Simon Heffer, to whom the job of editing this unredacted version of Channon’s diaries has been granted, must be hugging himself with glee. Still, he is careful to tell us in his sober introduction that he has the family’s full permission, and that no Channons were harmed in the making. He emerges as the best kind of editor, which is to say virtually invisible and without the tiresome urge to compete for attention with his subject. You do feel sorry for him, though, having to keep track of all those duchesses and princelings, not least because their titles keep changing as they shimmy up or slide down the greasy pole of the interwar elite.
In the run-up to war he is passionately pro-appeasement. His loathing of the French and his infatuation with Nazi Germany make for barely credible reading today, though he was not alone among his class in being awed by Hitler. When, following Munich in September 1938, he hails Chamberlain as “the reincarnation of St George” you hear history’s knell: wrong, wrong, wrong. But diarists don’t have the safety net of hindsight and we don’t read Chips for his wisdom in any case. Of intimate chronicles of the 1930s, the only ones I know to compare to his come from very different quarters – James Agate (Fleet Street-theatrical) and Virginia Woolf (Bloomsbury-intellectual). Both could give Chips a run for his money as a stylist, though given that neither had a title he would probably have considered them beneath his notice.
Chips’ views are his private confessional, with an eye to future publication. Yet in no way were they idiosyncratic. On the contrary, they faithfully reflected the conventional wisdom of the great majority of the Conservative parliamentary party at the time, and the distaste amounting to hatred of many of them for Churchill. Yet it was Churchill who was right, and Churchill who made the difference.
Heffer has done an exemplary job of editing and exhaustively footnoting the diaries. The question is whether Channon’s account of a legion of vile bodies deserves to occupy three huge printed volumes. The man was wrong not merely about the Nazis, but about everything. And yet. What a quirk of fate it is that, while countless of Chips’s decent contemporaries and especially politicians are today forgotten, the diaries make him an indispensable source for anyone writing of this period.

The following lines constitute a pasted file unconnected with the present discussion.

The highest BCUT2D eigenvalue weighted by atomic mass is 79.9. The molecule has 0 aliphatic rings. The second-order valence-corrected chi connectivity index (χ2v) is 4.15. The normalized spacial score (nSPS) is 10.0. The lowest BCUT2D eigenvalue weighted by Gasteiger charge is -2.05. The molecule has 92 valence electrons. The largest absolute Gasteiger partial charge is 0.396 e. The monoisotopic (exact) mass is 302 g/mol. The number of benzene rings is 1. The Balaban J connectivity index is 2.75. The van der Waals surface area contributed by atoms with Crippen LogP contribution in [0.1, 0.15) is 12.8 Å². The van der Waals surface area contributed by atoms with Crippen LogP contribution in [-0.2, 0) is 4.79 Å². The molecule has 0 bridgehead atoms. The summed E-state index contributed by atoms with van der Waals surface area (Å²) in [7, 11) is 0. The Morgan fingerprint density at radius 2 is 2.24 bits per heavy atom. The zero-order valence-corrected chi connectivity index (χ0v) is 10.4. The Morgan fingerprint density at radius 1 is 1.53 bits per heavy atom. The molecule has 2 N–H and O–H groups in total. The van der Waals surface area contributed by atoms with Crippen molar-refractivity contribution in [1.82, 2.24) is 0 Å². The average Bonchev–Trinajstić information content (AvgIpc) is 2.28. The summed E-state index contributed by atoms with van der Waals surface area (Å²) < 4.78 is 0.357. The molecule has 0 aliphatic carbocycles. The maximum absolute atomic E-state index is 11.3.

In his introduction, Heffer declares that Channon ‘never minces his words’. Yet, in a funny way, the words mince by themselves, occasionally executing Firbankian pirouettes ... Even in its dull moments, of which there are quite a few, generally involving interminable lists of forgotten bigwigs attending showy parties, it remains a work of high camp. Might Alan ‘Chatty Man’ Carr be prevailed upon to narrate the audiobook? It kicks off in Paris on New Year’s Day 1918 (the original edition didn’t start until 1934). ‘To be forever 20 in Paris in the springtime... what could be more divine?’, asks Chips.
Channon had all the qualities of a fine diarist: he was supremely well connected, astute, occasionally lyrical, indiscreet and unsparing in his portraits of himself and others, people he loved and admired as well as those he detested. He could be extremely nasty, and often very funny, but also gentle and generous. And he was indefatigable, pouring nearly two million words into his diary, to create an unrivalled guide to the social and political life of Britain in the middle third of the last century...
Channon is a delightful guide, by turns frivolous and profound. But it is when we come to Nazi Germany that his companionship becomes at first embarrassing, then tiresome and finally very unpleasant. He was taken to see a Nazi labour camp, but evinced much more interest in the interior decor in the apartments of the crown princess: “Plush, palms . . . all quite hideous.”
We don’t read diarists because we admire them, but because they were there, and they note down what they saw and heard. “Chips” Channon was wrong about almost everything. But do we read Boswell, Casanova, Pepys, Alan Clark or even Sasha Swire for their judgement? We do not. We read them to be taken aback, and to question ourselves. Exhausting, massive, genuinely shocking, and still revelatory, this new edition of the Channon diaries is a work of irrigation and genuine scholarship. Few people may read them from cover to cover, but the stories they contain will rattle noisily around our culture for decades ahead.
Only now, with the publication of the complete text (this huge volume will be followed by two more) can we get the full measure of this extraordinary man. The book is strangely addictive – just as well, given its length – and one’s feelings about Channon change all the time, in ways that are hard to classify. My attempt here is modelled on the well-known five stages of grief: Denial, Anger, Bargaining, Depression and Acceptance. Reading Chips Channon, the five stages – though it isn’t just a sequence, as elements persist through the book – are Puzzlement, Delight, Exasperation, Repulsion and Fascination.